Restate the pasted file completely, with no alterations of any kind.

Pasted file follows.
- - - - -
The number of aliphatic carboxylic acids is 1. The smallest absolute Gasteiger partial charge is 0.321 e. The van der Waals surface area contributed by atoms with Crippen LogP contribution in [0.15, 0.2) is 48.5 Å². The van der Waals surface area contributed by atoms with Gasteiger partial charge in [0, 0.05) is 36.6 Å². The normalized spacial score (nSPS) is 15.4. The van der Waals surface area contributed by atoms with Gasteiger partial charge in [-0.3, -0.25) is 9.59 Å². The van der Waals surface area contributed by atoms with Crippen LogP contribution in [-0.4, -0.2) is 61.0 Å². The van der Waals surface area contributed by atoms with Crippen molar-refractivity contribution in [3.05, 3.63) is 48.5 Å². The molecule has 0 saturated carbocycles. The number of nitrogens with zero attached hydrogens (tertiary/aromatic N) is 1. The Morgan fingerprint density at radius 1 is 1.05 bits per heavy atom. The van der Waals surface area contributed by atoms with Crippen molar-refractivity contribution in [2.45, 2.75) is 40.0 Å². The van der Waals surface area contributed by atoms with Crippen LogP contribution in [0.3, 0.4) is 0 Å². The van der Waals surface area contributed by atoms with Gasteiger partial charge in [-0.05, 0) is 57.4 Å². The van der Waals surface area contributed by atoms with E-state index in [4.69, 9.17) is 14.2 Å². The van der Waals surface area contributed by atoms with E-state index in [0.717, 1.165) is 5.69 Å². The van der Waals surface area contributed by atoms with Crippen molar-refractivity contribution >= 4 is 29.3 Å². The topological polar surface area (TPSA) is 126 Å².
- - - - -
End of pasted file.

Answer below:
The number of aliphatic carboxylic acids is 1. The smallest absolute Gasteiger partial charge is 0.321 e. The van der Waals surface area contributed by atoms with Crippen LogP contribution in [0.15, 0.2) is 48.5 Å². The van der Waals surface area contributed by atoms with Gasteiger partial charge in [0, 0.05) is 36.6 Å². The normalized spacial score (nSPS) is 15.4. The van der Waals surface area contributed by atoms with Gasteiger partial charge in [-0.3, -0.25) is 9.59 Å². The van der Waals surface area contributed by atoms with Crippen LogP contribution in [-0.4, -0.2) is 61.0 Å². The van der Waals surface area contributed by atoms with Crippen molar-refractivity contribution in [3.05, 3.63) is 48.5 Å². The molecule has 0 saturated carbocycles. The number of nitrogens with zero attached hydrogens (tertiary/aromatic N) is 1. The Morgan fingerprint density at radius 1 is 1.05 bits per heavy atom. The van der Waals surface area contributed by atoms with Crippen molar-refractivity contribution in [2.45, 2.75) is 40.0 Å². The van der Waals surface area contributed by atoms with Crippen LogP contribution in [0.3, 0.4) is 0 Å². The van der Waals surface area contributed by atoms with Gasteiger partial charge in [-0.05, 0) is 57.4 Å². The van der Waals surface area contributed by atoms with E-state index in [4.69, 9.17) is 14.2 Å². The van der Waals surface area contributed by atoms with E-state index in [0.717, 1.165) is 5.69 Å². The van der Waals surface area contributed by atoms with Crippen molar-refractivity contribution >= 4 is 29.3 Å². The topological polar surface area (TPSA) is 126 Å².